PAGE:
ei

Web [BibTex]

Web [BibTex]


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Inferential Structure Determination: Probabilistic determination and validation of NMR structures

Habeck, M.

Gordon Research Conference on Computational Aspects of Biomolecular NMR, September 2006 (talk)

ei

Web [BibTex]

Web [BibTex]


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Machine Learning Algorithms for Polymorphism Detection

Schweikert, G., Zeller, G., Clark, R., Ossowski, S., Warthmann, N., Shinn, P., Frazer, K., Ecker, J., Huson, D., Weigel, D., Schölkopf, B., Rätsch, G.

2nd ISCB Student Council Symposium, August 2006 (talk)

Abstract
Analyzing resequencing array data using machine learning, we obtain a genome-wide inventory of polymorphisms in 20 wild strains of Arabidopsis thaliana, including 750,000 single nucleotide poly- morphisms (SNPs) and thousands of highly polymorphic regions and deletions. We thus provide an unprecedented resource for the study of natural variation in plants.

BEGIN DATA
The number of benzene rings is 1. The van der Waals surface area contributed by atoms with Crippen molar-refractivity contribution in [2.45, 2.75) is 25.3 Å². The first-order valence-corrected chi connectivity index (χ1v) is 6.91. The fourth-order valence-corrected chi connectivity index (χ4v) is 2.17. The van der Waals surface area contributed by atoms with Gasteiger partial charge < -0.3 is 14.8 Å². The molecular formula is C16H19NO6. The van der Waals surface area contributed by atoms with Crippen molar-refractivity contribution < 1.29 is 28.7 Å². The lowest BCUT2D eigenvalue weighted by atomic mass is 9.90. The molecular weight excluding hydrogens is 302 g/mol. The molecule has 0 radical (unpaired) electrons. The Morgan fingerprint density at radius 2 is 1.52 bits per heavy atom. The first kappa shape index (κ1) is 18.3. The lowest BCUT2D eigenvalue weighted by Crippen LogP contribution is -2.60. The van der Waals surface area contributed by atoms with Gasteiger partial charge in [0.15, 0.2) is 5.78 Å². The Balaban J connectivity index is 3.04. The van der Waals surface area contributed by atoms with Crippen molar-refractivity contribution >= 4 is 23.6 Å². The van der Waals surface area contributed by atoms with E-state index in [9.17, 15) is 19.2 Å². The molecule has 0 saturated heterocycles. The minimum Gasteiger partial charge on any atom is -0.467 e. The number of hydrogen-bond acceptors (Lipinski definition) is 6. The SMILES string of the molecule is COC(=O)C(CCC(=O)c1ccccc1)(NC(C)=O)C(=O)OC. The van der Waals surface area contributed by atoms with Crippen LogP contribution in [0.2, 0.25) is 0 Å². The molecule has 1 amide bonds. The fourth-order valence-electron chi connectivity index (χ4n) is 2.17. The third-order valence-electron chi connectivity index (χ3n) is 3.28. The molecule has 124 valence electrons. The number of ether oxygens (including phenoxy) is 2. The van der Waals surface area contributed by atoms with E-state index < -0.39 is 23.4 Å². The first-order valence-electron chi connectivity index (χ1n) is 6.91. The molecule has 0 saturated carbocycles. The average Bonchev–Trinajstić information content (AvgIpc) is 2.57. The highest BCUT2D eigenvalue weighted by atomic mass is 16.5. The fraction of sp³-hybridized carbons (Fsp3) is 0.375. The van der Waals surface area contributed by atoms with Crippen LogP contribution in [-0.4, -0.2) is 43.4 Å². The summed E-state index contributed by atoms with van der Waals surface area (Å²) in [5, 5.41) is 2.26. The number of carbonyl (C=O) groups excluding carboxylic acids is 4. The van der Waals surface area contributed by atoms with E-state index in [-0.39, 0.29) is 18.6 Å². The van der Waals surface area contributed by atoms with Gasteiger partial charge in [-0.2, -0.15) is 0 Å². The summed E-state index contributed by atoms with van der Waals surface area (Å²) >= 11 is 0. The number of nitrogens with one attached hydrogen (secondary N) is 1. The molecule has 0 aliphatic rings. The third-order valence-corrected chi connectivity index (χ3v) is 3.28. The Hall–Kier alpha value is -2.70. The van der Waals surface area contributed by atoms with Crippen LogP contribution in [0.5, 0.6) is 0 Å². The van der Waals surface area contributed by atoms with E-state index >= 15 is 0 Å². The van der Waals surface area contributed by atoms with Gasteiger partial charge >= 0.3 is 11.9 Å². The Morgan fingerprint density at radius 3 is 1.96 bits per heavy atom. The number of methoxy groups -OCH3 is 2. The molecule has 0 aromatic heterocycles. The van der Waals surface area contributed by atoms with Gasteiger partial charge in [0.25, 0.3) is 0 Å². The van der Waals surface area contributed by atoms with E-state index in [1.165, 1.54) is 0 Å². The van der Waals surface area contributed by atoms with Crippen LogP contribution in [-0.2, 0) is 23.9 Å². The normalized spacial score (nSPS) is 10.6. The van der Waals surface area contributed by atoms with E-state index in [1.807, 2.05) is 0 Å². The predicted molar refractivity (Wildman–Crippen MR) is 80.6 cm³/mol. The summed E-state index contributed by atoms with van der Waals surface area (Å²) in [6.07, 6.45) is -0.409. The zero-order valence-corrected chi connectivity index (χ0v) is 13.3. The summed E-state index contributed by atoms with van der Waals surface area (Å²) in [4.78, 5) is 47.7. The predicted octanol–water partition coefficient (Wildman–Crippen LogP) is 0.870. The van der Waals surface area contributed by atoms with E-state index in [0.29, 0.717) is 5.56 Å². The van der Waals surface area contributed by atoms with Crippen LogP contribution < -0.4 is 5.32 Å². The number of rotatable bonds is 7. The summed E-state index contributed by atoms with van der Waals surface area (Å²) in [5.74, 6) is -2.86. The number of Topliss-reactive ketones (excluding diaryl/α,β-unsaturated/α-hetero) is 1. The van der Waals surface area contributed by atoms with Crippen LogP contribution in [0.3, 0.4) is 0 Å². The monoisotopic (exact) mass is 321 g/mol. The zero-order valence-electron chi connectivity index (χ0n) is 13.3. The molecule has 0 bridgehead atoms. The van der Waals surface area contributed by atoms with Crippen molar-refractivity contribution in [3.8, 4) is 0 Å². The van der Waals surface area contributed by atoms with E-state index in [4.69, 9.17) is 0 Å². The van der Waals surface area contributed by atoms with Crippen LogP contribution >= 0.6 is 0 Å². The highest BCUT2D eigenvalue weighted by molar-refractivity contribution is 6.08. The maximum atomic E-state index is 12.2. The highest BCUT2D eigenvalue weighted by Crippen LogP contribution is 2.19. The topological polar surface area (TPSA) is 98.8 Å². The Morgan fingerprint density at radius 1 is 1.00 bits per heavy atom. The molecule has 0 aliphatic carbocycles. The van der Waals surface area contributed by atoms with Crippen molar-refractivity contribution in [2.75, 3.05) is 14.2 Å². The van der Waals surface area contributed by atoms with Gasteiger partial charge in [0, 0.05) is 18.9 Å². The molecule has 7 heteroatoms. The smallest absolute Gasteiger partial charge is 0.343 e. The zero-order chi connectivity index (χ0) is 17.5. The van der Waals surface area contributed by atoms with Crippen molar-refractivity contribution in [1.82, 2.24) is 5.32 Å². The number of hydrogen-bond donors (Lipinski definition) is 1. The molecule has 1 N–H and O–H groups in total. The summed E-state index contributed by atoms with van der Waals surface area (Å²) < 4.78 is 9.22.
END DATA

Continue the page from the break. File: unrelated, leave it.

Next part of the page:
ei

Web [BibTex]

Web [BibTex]


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Inferential structure determination: Overview and new developments

Habeck, M.

Sixth CCPN Annual Conference: Efficient and Rapid Structure Determination by NMR, July 2006 (talk)

ei

Web [BibTex]

Web [BibTex]


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MCMC inference in (Conditionally) Conjugate Dirichlet Process Gaussian Mixture Models

Rasmussen, C., Görür, D.

ICML Workshop on Learning with Nonparametric Bayesian Methods, June 2006 (talk)

Abstract
We compare the predictive accuracy of the Dirichlet Process Gaussian mixture models using conjugate and conditionally conjugate priors and show that better density models result from using the wider class of priors. We explore several MCMC schemes exploiting conditional conjugacy and show their computational merits on several multidimensional density estimation problems.

ei

Web [BibTex]

Web [BibTex]